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St. Mary’s Capture Paul Flood Memorial Trophy

St. Mary’s Capture Paul Flood Memorial Trophy

The Paul Flood Cup now sits proudly in the St. Mary’s College RFC trophy cabinet after an enthralling battle between the St. Mary’s College and Old Belvedere Women’s sides last Sunday. Cathrina O’Donoghue brings us a report.

The day was set up perfectly – two teams that knew each other very well, three quarters of the season gone, both St. Mary’s College and Old Belvedere developing and playing well and the emotion of a cup final in almost perfect weather conditions. 

Before the game commenced there was a minute’s silence observed perfectly by the matchday squads and the crowd on the terrace at Templeville Road, with members of Paul Flood’s family in attendance.

The game opened at a frantic pace with St. Mary’s kicking off and recovering the ball. The Mary’s Women held possession and moved the ball around well, but were met with a staunch Old Belvedere defence.

Both teams were clearly up for the contest and showed few nerves. The contact zone was fiercely fought, Old Belvedere winning some of the opening exchanges with some excellent counter-rucking and scrapping on the ground that saw them turn over four rucks in the opening 20 minutes.

Old Belvedere were enjoying a solid ten-minute purple patch camped on the St. Mary’s 22 and probed hard around the fringes of the ruck, but St. Mary’s fought hard and gathered their composure at the cold face and forced a turnover from a knock-on by Old Belvedere, twelve metres from the hosts’ line. 

A clearance kick by St. Mary’s out-half Paula Fitzpatrick relieved the pressure by moving the ball 35 yards downfield. The ball was gathered well by the Old Belvedere full-back and she chose to run it back, but was met by a wall of St. Mary’s defenders on the 22. 

Composure and determination won out as St. Mary’s turned possession over at a ruck, with Sue Hughes ripping the ball from Old Belvedere and setting off on a run up the narrow side, handing off two players before being brought to ground just short of the halfway line. 

A rapid ruck saw the ball move out the back-line and into the open space only for some fantastic scramble defence bringing down St. Mary’s winger Sue Howley, five metres outside the Old Belvedere 22. At the ensuing ruck, Old Belvedere gave away a penalty for playing the ball on the ground.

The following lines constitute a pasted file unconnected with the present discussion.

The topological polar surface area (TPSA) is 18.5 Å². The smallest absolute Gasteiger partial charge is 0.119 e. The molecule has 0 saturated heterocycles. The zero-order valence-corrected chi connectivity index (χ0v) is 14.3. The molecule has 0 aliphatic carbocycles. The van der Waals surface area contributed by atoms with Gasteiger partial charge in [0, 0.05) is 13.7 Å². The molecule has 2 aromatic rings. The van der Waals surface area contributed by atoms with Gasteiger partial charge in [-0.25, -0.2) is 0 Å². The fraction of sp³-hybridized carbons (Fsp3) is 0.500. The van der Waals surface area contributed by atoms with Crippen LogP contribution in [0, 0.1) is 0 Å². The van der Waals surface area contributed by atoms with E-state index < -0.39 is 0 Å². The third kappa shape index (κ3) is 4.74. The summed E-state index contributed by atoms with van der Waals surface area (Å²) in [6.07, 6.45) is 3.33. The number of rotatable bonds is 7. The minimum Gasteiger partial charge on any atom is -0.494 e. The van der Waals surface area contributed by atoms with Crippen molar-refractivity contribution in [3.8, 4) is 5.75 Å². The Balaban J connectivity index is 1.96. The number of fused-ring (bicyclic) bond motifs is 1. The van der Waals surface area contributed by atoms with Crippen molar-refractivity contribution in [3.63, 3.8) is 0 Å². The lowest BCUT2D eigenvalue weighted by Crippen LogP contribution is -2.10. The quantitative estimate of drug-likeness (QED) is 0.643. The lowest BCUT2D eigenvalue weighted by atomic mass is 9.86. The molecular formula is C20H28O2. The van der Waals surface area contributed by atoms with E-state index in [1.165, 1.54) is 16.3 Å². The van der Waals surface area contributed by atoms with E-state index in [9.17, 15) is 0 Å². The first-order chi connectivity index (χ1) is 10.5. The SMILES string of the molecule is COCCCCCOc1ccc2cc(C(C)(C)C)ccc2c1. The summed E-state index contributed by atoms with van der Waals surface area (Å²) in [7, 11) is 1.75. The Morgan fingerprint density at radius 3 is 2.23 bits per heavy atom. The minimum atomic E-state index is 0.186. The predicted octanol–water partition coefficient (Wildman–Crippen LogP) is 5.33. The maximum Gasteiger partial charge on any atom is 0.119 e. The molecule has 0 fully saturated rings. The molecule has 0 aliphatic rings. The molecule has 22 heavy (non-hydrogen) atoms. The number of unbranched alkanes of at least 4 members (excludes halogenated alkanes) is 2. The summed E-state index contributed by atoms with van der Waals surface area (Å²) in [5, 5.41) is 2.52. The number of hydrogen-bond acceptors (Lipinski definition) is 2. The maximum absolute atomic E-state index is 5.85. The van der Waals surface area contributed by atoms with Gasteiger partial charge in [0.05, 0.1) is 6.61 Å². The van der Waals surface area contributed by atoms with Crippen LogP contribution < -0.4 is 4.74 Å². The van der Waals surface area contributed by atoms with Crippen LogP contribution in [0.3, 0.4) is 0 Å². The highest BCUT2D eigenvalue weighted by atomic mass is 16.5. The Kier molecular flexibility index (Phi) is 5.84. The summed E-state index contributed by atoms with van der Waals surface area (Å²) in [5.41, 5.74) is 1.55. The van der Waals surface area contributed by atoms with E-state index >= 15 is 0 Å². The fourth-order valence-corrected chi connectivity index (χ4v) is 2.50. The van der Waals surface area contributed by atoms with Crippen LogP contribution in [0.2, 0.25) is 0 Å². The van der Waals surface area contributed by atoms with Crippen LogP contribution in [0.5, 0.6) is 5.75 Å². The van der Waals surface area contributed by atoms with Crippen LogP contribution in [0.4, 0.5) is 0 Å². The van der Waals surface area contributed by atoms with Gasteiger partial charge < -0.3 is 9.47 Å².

Fitzpatrick took a quick tap as St. Mary’s had reorganised quickly and took the ball up before releasing the backs outside her to charge at the try-line.

Winger Michelle Ross received the ball and looked to be caught – by the back of the shorts – but her determination and strength allowed her to break free and cross the line for the only score, the cup-winning score. 

The conversion by Niamh Fitzgerald agonisingly came back off the post.

Following the try, St. Mary’s tails were up and having held Old Belvedere scoreless in the opening 25 minutes and scored a magnificent try from deep, their belief was galvanised.

The ball never left the Old Belvedere half for the remainder of the first half and St. Mary’s can count themselves unlucky not to have secured more points before half-time.

After the break, the game renewed with the same ferocity from the first half and St. Mary’s pressed hard for a second score, only to be met by some well-organised and solid defending by Old Belvedere.

‘Belvo held their shape in defence well for the most part and between the pressure of their hits and some unforced errors by St. Mary’s, the game remained very tight.  St. Mary’s were camped in Old Belvedere territory but could not breach their line.

Two penalty opportunities went wide of the mark and with their defence working well and the St. Mary’s scores not coming from either the boot or crossing the magic chalk, Old Belvedere were buoyed and started to gain some territory.

With 15 minutes to go, ‘Belvo got deep into the St. Mary’s half and began to push for that all-important try.

As the matched moved into the closing stages, the nerves were beginning to show – St. Mary’s scrapping hard to win back the ball and Old Belvedere snatching at their chances. 

The Old Belvedere out-half got her back-line going and looked to have breached the St. Mary’s defence for the first and vital time – only for the move to be halted by a massive recovering tackle by St. Mary’s centre Ruth Fraser, the visitors could have been in under the posts.

At the final whistle there was a great reception for both sides, St. Mary’s squeezing passed Old Belvedere for a tight 5-0 victory.

Paul Flood’s daughter Andrea was on hand to present the cup to St. Mary’s, following a moving speech about his father from Paul’s son Jonathan.

Without doubt, Paul would be proud to see how well Women’s rugby has flourished and how well his St. Mary’s Women are competing in the top flight of Irish domestic rugby.

It was a remarkable game and despite the low scoreline it was an enthralling clash between two very committed sets of players.

The most remarkable component of the game was the defence – both teams had very different game-plans. 

The passion and effort by both teams is a shining example of the ever-expanding and developing skills of Women’s rugby in Ireland, the crowd were engaged throughout.

We can all look forward to the impending All-Ireland Cup that comes to a crescendo at Buccaneers RFC on April 11 where the All-Ireland Cup, Plate, Bowl and Shield titles will be decided in an action-packed day of rugby celebration.

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